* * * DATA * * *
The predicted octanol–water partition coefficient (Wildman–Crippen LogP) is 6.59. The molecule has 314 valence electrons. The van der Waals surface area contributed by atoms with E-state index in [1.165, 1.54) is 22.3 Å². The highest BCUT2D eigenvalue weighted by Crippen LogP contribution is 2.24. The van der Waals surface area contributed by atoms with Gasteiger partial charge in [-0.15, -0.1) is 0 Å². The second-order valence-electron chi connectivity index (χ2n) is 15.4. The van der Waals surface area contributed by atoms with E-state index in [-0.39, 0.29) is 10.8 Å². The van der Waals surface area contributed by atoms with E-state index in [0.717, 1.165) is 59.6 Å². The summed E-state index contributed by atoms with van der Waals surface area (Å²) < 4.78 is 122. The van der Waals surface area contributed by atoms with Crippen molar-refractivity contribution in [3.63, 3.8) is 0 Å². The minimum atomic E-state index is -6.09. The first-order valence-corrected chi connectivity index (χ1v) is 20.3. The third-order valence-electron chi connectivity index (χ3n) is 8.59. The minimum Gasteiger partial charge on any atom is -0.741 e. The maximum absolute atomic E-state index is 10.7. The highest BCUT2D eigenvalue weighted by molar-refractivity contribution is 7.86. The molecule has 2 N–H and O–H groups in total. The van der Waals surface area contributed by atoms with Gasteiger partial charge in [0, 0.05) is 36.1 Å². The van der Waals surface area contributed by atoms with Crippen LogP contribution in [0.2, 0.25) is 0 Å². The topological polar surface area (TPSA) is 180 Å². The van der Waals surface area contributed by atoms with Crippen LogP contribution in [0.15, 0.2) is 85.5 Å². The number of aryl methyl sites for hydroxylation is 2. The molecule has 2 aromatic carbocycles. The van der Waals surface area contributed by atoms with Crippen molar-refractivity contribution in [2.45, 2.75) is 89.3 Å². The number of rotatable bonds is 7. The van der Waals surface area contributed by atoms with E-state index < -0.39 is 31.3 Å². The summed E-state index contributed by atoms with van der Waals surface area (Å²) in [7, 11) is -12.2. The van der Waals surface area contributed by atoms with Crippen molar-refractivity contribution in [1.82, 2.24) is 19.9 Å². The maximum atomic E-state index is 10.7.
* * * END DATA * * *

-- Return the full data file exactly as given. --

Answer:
The predicted octanol–water partition coefficient (Wildman–Crippen LogP) is 6.59. The molecule has 314 valence electrons. The van der Waals surface area contributed by atoms with E-state index in [1.165, 1.54) is 22.3 Å². The highest BCUT2D eigenvalue weighted by Crippen LogP contribution is 2.24. The van der Waals surface area contributed by atoms with Gasteiger partial charge in [-0.15, -0.1) is 0 Å². The second-order valence-electron chi connectivity index (χ2n) is 15.4. The van der Waals surface area contributed by atoms with E-state index in [-0.39, 0.29) is 10.8 Å². The van der Waals surface area contributed by atoms with E-state index in [0.717, 1.165) is 59.6 Å². The summed E-state index contributed by atoms with van der Waals surface area (Å²) < 4.78 is 122. The van der Waals surface area contributed by atoms with Crippen molar-refractivity contribution in [3.63, 3.8) is 0 Å². The minimum atomic E-state index is -6.09. The first-order valence-corrected chi connectivity index (χ1v) is 20.3. The third-order valence-electron chi connectivity index (χ3n) is 8.59. The minimum Gasteiger partial charge on any atom is -0.741 e. The maximum absolute atomic E-state index is 10.7. The highest BCUT2D eigenvalue weighted by molar-refractivity contribution is 7.86. The molecule has 2 N–H and O–H groups in total. The van der Waals surface area contributed by atoms with Gasteiger partial charge in [0, 0.05) is 36.1 Å². The van der Waals surface area contributed by atoms with Crippen LogP contribution in [0.2, 0.25) is 0 Å². The topological polar surface area (TPSA) is 180 Å². The van der Waals surface area contributed by atoms with Crippen LogP contribution in [0.15, 0.2) is 85.5 Å². The number of aryl methyl sites for hydroxylation is 2. The molecule has 2 aromatic carbocycles. The van der Waals surface area contributed by atoms with Crippen molar-refractivity contribution in [2.45, 2.75) is 89.3 Å². The number of rotatable bonds is 7. The van der Waals surface area contributed by atoms with E-state index < -0.39 is 31.3 Å². The summed E-state index contributed by atoms with van der Waals surface area (Å²) in [7, 11) is -12.2. The van der Waals surface area contributed by atoms with Crippen molar-refractivity contribution in [1.82, 2.24) is 19.9 Å². The maximum atomic E-state index is 10.7.